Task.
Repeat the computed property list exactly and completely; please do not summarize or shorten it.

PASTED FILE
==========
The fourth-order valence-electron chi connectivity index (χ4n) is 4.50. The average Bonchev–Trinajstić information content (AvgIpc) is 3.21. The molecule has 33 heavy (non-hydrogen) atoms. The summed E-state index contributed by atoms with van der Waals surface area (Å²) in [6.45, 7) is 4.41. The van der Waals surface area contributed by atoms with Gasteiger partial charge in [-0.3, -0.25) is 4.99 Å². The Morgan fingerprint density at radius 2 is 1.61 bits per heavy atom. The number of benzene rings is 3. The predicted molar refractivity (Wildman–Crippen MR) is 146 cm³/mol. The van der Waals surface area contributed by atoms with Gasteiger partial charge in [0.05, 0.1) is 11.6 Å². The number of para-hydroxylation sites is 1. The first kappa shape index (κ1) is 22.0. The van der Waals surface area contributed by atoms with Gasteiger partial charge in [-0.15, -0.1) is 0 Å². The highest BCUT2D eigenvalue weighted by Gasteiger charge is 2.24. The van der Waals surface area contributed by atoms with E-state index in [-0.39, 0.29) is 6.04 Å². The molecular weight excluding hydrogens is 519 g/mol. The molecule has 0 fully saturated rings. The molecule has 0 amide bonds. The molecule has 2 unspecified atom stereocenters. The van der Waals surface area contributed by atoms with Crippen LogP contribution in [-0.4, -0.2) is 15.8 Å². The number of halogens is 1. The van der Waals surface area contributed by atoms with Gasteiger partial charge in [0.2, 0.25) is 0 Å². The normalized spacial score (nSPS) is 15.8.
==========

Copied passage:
The fourth-order valence-electron chi connectivity index (χ4n) is 4.50. The average Bonchev–Trinajstić information content (AvgIpc) is 3.21. The molecule has 33 heavy (non-hydrogen) atoms. The summed E-state index contributed by atoms with van der Waals surface area (Å²) in [6.45, 7) is 4.41. The van der Waals surface area contributed by atoms with Gasteiger partial charge in [-0.3, -0.25) is 4.99 Å². The Morgan fingerprint density at radius 2 is 1.61 bits per heavy atom. The number of benzene rings is 3. The predicted molar refractivity (Wildman–Crippen MR) is 146 cm³/mol. The van der Waals surface area contributed by atoms with Gasteiger partial charge in [0.05, 0.1) is 11.6 Å². The number of para-hydroxylation sites is 1. The first kappa shape index (κ1) is 22.0. The van der Waals surface area contributed by atoms with Gasteiger partial charge in [-0.15, -0.1) is 0 Å². The highest BCUT2D eigenvalue weighted by Gasteiger charge is 2.24. The van der Waals surface area contributed by atoms with E-state index in [-0.39, 0.29) is 6.04 Å². The molecular weight excluding hydrogens is 519 g/mol. The molecule has 0 fully saturated rings. The molecule has 0 amide bonds. The molecule has 2 unspecified atom stereocenters. The van der Waals surface area contributed by atoms with Crippen LogP contribution in [-0.4, -0.2) is 15.8 Å². The number of halogens is 1. The van der Waals surface area contributed by atoms with Gasteiger partial charge in [0.2, 0.25) is 0 Å². The normalized spacial score (nSPS) is 15.8.